"It's more about what they probably shouldn't do: use of artificial fertilizer, pesticides, mechanical tillage. There's much talk about planting flowery patches or hedges around agricultural fields. Not only does this increase biodiversity aboveground, but it also forms a great reservoir from which fungi can start recolonizing surrounding fields. But the most important thing we should realise is that our food comes from a system in which fungi are an incredibly important player. That's why farmers should hand over stewardship of the soil to the organisms that inhabit them. Farmers should provide just as much attention, care and knowledge to the invisible belowground life, as they would for the crops that grow above ground."


How can science help farmers?

"At the moment, farmers only have access to rather crude materials. You could for example buy a pot of fungi at a wholesale and inject that into you land, but since those are mainly commercial products, we don't know whether they'd actually help. Even worse: these products could drive away already existing fungi from their land. We have to go back to the basics: how do you treat your soil in such a way that you let already existing fungi and other soil life do their job? How that works, is what's being researched in various projects around the world under the flag of SPUN, a non-profit institute which conducts research into fungi and mycorrhiza. This includes researching how fungi from a surrounding forest spread into adjacent agricultural fields in Ecuador. In the Chilean Atacama-desert, the soil is dry and soil - very inhospitable to plants. Yet, there are green oases all around which the local population uses for farming. We also take soil samples there to see which fungi and mycorrhiza are active there."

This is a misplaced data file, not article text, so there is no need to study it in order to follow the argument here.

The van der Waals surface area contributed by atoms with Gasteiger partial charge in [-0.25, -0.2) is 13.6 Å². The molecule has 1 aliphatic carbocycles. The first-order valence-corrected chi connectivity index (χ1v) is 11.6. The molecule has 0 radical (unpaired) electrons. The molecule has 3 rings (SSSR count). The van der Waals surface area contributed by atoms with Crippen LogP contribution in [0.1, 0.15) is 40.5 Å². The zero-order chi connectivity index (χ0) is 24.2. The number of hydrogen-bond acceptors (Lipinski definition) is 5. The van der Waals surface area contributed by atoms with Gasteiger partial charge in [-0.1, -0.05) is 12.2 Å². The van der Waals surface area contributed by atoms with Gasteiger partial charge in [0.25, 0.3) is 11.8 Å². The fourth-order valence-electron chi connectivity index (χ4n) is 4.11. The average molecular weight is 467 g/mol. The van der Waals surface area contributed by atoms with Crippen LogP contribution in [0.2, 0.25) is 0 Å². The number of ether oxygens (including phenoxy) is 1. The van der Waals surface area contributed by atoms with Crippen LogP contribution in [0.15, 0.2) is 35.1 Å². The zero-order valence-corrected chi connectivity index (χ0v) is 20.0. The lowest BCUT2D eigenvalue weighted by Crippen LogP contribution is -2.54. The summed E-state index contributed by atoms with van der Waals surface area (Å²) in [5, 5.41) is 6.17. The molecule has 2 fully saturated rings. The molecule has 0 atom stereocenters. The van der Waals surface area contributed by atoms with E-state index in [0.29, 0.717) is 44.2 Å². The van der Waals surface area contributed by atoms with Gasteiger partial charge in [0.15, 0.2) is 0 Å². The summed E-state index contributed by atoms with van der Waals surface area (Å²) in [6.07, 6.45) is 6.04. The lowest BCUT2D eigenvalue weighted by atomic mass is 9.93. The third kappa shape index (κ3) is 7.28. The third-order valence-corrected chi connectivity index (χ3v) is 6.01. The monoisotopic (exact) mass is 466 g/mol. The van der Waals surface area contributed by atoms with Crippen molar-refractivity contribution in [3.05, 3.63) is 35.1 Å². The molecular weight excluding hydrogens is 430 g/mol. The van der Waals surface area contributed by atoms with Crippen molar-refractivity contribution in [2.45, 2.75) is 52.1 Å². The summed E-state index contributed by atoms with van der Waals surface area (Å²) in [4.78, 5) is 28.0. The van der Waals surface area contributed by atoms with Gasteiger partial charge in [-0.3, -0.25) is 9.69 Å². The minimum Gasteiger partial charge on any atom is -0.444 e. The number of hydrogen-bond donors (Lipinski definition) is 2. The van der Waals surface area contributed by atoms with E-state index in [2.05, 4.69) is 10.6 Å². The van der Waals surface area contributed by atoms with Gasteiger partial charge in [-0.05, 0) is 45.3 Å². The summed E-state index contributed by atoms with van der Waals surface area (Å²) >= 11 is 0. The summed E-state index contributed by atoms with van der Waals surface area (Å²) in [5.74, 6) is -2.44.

"We should be cultivating our crops in a way that optimises their symbiosis with fungi, but we are doing the exact opposite"


Letting fungi do the work: that sounds like a completely new way of farming

"For long, farmers have regarded fungi as a plague or disease, one which they should protect their crops from. And for good reason! There is a humongous amount of fungal species; some of which can destroy entire harvests. But the value of mycorrhiza is impeccable. We should be cultivating our crops in a way that optimises their symbiosis with fungi, but we are doing the exact opposite. For one, by continuously relying on artificial fertilizer. In healthy soils, we were also quick to focus on abiotic factors such as soil structure. Nowadays, we are seeing a transition in mindset where we've started to see the importance of soil life, the belowground biodiversity. There is still much to discover in this field of science. But farmers of the future will work together with their fungi."


Fungi demonstrate that all natural life is connected. Does this insight have consequences that go further than agriculture?

"Absolutely. For long, we've had the tendency to study nature by placing everything in boxes. Everything which had the same properties belonged together. Even when we thought ecologically: a stack of relationships here, a stack of relationships there. But now, it looks like connectivity between species is much more profound and complex than we ever though. We should not be looking at individuals or even individual species, but rather at relationships. We can include that idea in our image of nature as a whole, including our own role as humans in it. You could say our understanding of fungi will usher in a new era of connecting the pieces.


Translated by Julian Voet